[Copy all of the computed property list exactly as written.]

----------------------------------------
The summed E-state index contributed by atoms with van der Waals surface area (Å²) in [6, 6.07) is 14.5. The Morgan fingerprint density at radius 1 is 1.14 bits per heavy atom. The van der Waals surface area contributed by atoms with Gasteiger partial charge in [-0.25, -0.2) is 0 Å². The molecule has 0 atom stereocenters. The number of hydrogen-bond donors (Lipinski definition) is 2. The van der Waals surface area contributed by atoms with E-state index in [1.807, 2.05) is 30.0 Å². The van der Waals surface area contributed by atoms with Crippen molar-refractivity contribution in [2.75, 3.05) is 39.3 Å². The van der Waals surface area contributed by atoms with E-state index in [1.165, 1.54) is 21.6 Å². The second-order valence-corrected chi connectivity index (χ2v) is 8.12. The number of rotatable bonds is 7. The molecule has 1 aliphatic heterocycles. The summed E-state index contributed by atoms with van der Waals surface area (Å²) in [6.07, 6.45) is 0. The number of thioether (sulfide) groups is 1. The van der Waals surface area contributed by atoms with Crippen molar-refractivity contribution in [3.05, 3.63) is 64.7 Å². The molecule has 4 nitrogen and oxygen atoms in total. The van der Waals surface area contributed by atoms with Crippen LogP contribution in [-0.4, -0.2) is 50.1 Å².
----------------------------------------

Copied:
The summed E-state index contributed by atoms with van der Waals surface area (Å²) in [6, 6.07) is 14.5. The Morgan fingerprint density at radius 1 is 1.14 bits per heavy atom. The van der Waals surface area contributed by atoms with Gasteiger partial charge in [-0.25, -0.2) is 0 Å². The molecule has 0 atom stereocenters. The number of hydrogen-bond donors (Lipinski definition) is 2. The van der Waals surface area contributed by atoms with E-state index in [1.807, 2.05) is 30.0 Å². The van der Waals surface area contributed by atoms with Crippen molar-refractivity contribution in [2.75, 3.05) is 39.3 Å². The van der Waals surface area contributed by atoms with E-state index in [1.165, 1.54) is 21.6 Å². The second-order valence-corrected chi connectivity index (χ2v) is 8.12. The number of rotatable bonds is 7. The molecule has 1 aliphatic heterocycles. The summed E-state index contributed by atoms with van der Waals surface area (Å²) in [6.07, 6.45) is 0. The number of thioether (sulfide) groups is 1. The van der Waals surface area contributed by atoms with Crippen molar-refractivity contribution in [3.05, 3.63) is 64.7 Å². The molecule has 4 nitrogen and oxygen atoms in total. The van der Waals surface area contributed by atoms with Crippen LogP contribution in [-0.4, -0.2) is 50.1 Å².